Indian Wells is my favourite doubles tournament, because it is the only one that consistently features the best doubles players. This doubtless owes to its position in the schedule, and to a certain headiness in the Southern Californian air, which encourages languorous pairings, even among burly men. It also offers annual proof that the best doubles players in the world are indistinguishable from the best tennis players in the world, but that these can be distinguished from the highest-ranked doubles players. Consequently, when these players turn up, the shaky concept of seeding becomes worse than useless.
This is not news to the top-ranked doubles players, and I very much doubt whether any of them resent the top singles players showing up, for all that it virtually guarantees a quantifiable drop in their income. Many of the changes to the doubles format in recent years have been aimed at making the format more viewer friendly, and viewers demonstrated long ago that they’re most amicable towards the best singles players. The stadium was pumping when Rafael Nadal and Roger Federer faced off in the semifinal last year – I suspect it was the most hyped doubles match of the year – and no one seemed to mind that Stan Wawrinka and Marc Lopez were on the court as well.
Last year nine of the top ten singles players entered the Indian Wells doubles event, with only Andy Roddick missing. Now Roddick has gone missing from the top ten. Coincidence? This year Federer isn’t playing, which has left Wawrinka desperate and dateless. Having toiled throughout February, Federer is doubtless entitled to conserve his energies, but by not defending his runner-up points from last year he will see his ranking tumble from No.134 to somewhere outside the top 1,100 in the world. I contend that this is not an accurate reflection of his abilities. Juan Martin del Potro and Janko Tipsarevic aren’t playing either.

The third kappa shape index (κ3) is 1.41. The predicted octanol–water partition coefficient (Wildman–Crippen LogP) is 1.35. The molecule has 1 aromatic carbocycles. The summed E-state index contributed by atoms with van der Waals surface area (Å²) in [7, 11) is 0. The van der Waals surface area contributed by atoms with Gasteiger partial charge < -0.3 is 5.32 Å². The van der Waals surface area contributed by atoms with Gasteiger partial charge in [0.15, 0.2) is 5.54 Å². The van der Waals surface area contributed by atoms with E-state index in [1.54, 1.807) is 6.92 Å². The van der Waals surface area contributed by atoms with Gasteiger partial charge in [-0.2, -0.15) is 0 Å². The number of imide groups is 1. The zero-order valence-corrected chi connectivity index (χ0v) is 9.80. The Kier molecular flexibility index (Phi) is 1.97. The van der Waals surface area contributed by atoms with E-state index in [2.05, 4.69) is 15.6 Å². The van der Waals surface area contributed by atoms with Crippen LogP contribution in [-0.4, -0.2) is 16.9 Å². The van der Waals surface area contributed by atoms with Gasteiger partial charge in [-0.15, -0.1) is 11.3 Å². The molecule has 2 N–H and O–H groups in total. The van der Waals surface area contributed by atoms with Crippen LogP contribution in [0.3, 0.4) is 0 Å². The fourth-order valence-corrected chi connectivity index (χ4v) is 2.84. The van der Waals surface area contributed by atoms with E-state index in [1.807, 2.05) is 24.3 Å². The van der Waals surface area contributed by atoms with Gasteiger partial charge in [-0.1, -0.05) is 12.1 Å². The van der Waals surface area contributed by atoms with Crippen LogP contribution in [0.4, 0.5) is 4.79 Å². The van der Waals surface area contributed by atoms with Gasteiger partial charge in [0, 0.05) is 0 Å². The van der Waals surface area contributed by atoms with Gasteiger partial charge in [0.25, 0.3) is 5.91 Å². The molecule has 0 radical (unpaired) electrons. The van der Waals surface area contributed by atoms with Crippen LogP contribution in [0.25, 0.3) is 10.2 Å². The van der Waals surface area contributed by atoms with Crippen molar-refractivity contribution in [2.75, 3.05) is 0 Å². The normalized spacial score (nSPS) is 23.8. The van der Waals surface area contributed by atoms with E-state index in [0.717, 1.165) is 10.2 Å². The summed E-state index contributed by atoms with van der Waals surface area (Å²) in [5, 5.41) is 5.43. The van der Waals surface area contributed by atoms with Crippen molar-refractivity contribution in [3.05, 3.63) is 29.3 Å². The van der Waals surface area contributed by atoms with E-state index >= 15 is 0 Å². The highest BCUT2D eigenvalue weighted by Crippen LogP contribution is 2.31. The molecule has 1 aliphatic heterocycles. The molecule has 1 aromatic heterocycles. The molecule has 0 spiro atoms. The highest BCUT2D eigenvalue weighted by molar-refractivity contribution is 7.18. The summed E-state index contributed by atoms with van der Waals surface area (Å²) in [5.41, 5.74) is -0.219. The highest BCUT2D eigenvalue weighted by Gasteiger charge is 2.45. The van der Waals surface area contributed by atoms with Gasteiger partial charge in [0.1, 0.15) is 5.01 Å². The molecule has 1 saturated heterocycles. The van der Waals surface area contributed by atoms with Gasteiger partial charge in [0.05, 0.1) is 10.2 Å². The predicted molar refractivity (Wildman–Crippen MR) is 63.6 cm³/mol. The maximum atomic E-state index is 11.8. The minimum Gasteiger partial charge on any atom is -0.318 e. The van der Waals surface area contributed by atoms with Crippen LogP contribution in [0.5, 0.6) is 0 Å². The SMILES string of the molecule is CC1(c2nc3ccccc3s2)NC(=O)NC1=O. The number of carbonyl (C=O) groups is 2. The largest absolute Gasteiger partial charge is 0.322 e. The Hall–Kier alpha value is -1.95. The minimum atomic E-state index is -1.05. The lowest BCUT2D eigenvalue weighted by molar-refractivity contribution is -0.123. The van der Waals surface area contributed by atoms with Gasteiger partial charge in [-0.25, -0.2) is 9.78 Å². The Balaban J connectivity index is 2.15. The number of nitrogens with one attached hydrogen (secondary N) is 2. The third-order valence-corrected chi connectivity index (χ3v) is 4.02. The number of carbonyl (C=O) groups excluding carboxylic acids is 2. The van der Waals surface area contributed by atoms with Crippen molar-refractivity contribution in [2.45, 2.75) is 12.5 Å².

But everyone else is. As is usually the case, they have paired up with whichever permutation of friend, sibling or countryman is to hand. Andy Murray will naturally play with his brother Jamie. Djokovic has teamed with Troicki, although the singles draw has sadly panned out such that they won’t be able to reprise last year’s trick, whereby they exited the doubles scant hours after Djokovic crushed his teammate in singles. Nadal, of course, is playing with Marc Lopez, Ferrer with Ramos, Tsonga with Benneteau, Fish with Roddick, and Isner with Querrey. No surprises there. Berdych has teamed up with Kubot. One of them merely sounds like an android, and one of them is.
That being said, some of the teams are strange indeed. I like Nicolas Almagro, who despite his fascinating resemblance to a Spanish Ken Doll engages in weekly struggles that are believably human, courtesy of an infinite fallibility. But I cannot imagine that his pairing this week with the laid-back veteran Mark Knowles came about via any mechanism more glamorous than a desperate grab for partners as the cut-off for registration loomed, like those last horny stragglers as the wedding reception winds down. That’s no reason to think they won’t win it, however, since last year’s titlists Malisse and Dolgopolov pulled the same stunt. They went on to beat the Bryans in the third round, and Federer-Wawrinka in the final. It was Dolgopolov’s first tour title. They will be playing together for the first time since Roland Garros.
The big story, I suppose, is that Leander Paes and Radek Stepanek will be teaming up for the first time since their title at the Australian Open, which was arguably the most stirring and moving moment of the season so far. They’ll face Ferrer and Ramos first up, which seems entirely manageable. The Bryans, meanwhile, have to contend with Raonic and Anderson, which I suspect might be either unwinnable or unlosable, and that there will be no way of knowing until the end. Both big men are recent titlists, and both boast the kind of serve designed to mock the assumption that experience and teamwork mean more than the capacity to hit the ball extremely hard past your opponent. Still, the twins should find a way, and thus earn a date with Djokovic and friend. Spare some sympathy for Llodra and Zimonjic, who must beat the 2010 champions Nadal and Lopez to get a shot at last year’s titlists. The sixth seeds, Fyrstenburg and Matkowski, will face Monfils and Kohlschreiber. Call that one.
The doubles specialists insist they love it when the top players play. Finding out whether that is true or not is why Indian Wells is my favourite doubles event. Either way, tennis wins. The very comely draw can be found here.